I’ve had 5 at one time in the past and believe me it’s just to much upkeep, time and expense to be practical. But my 3 isn’t really that bad to manage. As long as there well kept up from the start, then there not all that hard to keep up with. Mine are all multiple trophy winners and really nice so it’s just a matter of keeping everything detailed and I’ve chosen easy to maintain vehicles I drive frequently.

But then I have a huge garage and am a retired mechanic and body man, so for me space and time and maintenance are no real issue.

Mine all have there purposes. They either fill my need for speed,need for a comfy cruiser car and my need for the unusual and all do well at shows. I have a good well rounded selection I think


Since I have zero interest in Mustangs of any year (or 57 Chevys, or anything else that common) I would never consider buying one. I can see all the common cars I want at every cruise.
If my magic fairy made a spare 50k appear I would have to be practical: first get a place to store any new purchase, then finish restoration on the two cars I already have. With whatever money was then left I’d look around for something nobody else had. Canadian Meteor, Australian Ute, soon to be an orphan Tesla, even a Pontiac Aztek, come to mind. But I would not go looking for a collector car by year and model. I would look at what was offered and select the vehicle I liked best comparing its actual condition to other candidates. The winner(s) would be cars I could drive and enjoy, not future money pits.


These kind of questions always remind me of the auto auctions on TV (Mecum etc.). 1957 Chev Bel Aire goes for $86,000. 2008 low mileage Bentley Mulsanne $31,000.
I’m not a Bentley fan but I sure know how I would waste the $50,000. No poorly engineered muscle cars, Italian cars (some exceptions of course but not in this price range) fiberglas British stuff or any car that started out cheap because it will always disappoint. My brother once had an Isuzu Trooper that rolled over while sitting in the driveway with no occupants. I suppose I could get one of those with the balance.


While a number of these vehicles are interesting, I do not have enough room for a car right now. If I had $50k to spend on a toy, I would buy another motorcycle. A late 1930’s Indian Four would round out my collection rather nicely, and I can always find room for another bike!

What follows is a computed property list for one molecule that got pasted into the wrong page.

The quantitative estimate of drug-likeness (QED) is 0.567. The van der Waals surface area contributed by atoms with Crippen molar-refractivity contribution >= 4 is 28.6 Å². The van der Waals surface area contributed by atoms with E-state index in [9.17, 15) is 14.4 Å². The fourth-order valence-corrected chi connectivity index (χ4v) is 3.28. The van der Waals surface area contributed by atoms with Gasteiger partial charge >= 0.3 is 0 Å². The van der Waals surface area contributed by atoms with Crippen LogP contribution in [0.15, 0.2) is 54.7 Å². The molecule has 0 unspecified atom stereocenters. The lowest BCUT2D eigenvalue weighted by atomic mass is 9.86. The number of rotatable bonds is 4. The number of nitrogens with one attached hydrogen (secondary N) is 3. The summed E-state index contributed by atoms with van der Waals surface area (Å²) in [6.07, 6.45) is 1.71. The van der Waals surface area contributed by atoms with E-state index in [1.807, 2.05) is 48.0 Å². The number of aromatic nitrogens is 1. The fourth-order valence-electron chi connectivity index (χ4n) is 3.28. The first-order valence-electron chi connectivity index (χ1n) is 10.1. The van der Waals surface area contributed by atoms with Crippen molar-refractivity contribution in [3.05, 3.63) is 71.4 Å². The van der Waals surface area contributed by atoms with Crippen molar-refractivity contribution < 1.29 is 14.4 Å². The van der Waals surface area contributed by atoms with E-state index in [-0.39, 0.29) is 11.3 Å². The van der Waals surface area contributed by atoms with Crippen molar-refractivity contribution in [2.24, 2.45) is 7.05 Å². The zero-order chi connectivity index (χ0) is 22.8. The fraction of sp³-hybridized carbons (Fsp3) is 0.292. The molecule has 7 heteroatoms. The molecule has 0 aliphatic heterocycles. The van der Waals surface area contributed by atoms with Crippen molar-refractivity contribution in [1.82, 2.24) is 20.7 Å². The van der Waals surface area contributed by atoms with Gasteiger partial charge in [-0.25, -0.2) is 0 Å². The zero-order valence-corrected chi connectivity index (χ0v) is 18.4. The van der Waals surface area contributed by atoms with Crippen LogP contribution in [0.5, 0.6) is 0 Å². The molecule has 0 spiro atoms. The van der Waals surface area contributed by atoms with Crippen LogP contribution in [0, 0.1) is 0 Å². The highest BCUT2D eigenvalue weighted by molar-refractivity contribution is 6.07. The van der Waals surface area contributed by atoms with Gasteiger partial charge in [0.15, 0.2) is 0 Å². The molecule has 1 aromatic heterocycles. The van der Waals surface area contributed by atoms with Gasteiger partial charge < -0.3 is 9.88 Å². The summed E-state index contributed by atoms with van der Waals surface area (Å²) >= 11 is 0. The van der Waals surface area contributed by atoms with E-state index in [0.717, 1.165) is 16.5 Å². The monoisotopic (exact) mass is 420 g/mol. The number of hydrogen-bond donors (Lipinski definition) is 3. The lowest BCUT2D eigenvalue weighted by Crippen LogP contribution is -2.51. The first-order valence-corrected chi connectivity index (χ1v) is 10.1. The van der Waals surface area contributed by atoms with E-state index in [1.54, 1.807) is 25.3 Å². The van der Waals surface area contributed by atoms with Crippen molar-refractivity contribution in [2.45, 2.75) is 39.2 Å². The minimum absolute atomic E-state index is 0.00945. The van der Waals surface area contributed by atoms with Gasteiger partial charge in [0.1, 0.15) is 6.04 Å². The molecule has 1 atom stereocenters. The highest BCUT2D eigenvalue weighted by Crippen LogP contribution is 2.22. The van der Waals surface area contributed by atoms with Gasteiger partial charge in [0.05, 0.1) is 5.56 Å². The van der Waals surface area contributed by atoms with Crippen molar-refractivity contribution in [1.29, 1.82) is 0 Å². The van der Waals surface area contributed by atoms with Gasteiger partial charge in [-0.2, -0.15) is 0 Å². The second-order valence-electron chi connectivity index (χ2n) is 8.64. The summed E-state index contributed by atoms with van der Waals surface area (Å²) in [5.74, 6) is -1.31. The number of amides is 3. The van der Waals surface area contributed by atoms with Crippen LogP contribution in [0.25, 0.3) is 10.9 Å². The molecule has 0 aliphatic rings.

I tend to want a collection rather than just one. But the biggest problem I have is where to keep them all.


ive been around cars for a long time, but I truly believe the 1968 mustang fastback bullit would be the one I would invest in. thank you.


I have 5 vehicles already and am at full capacity in my 3 car garage. Nothing particularly valuable - probably all added up only worth $50,000. One critical vehicle is my “GM Race Support” vehicle (otherwise known as a 2003 Oldsmobile Silhouette mini-van). When called on for support, it hauls parts back and forth to the machine shop. :grin: Anyway, I enjoy my little inexpensive fleet and my “5” car garage with 2 car lifts much more than I would with 3 exotics parked in a normal height garage without car lifts.


First, assuming that I already have a daily driver, I would buy a single classic rather than 5 run of the mill cars, but a 68 Mustang would not be it! Back in the day, I bought a 69 Camaro with a 250-6 and a th350 then picked up a 454 from a 76 c20 and built a 427 added a Muncie 4sd and a 12 bolt posi, upgraded the suspension, brake, fuel and cooling systems and then put almost a 100,000 miles on it over the next 10 years. I am do something similar but with a 71 Camaro right now and it should come in near the 50k mark you mentioned.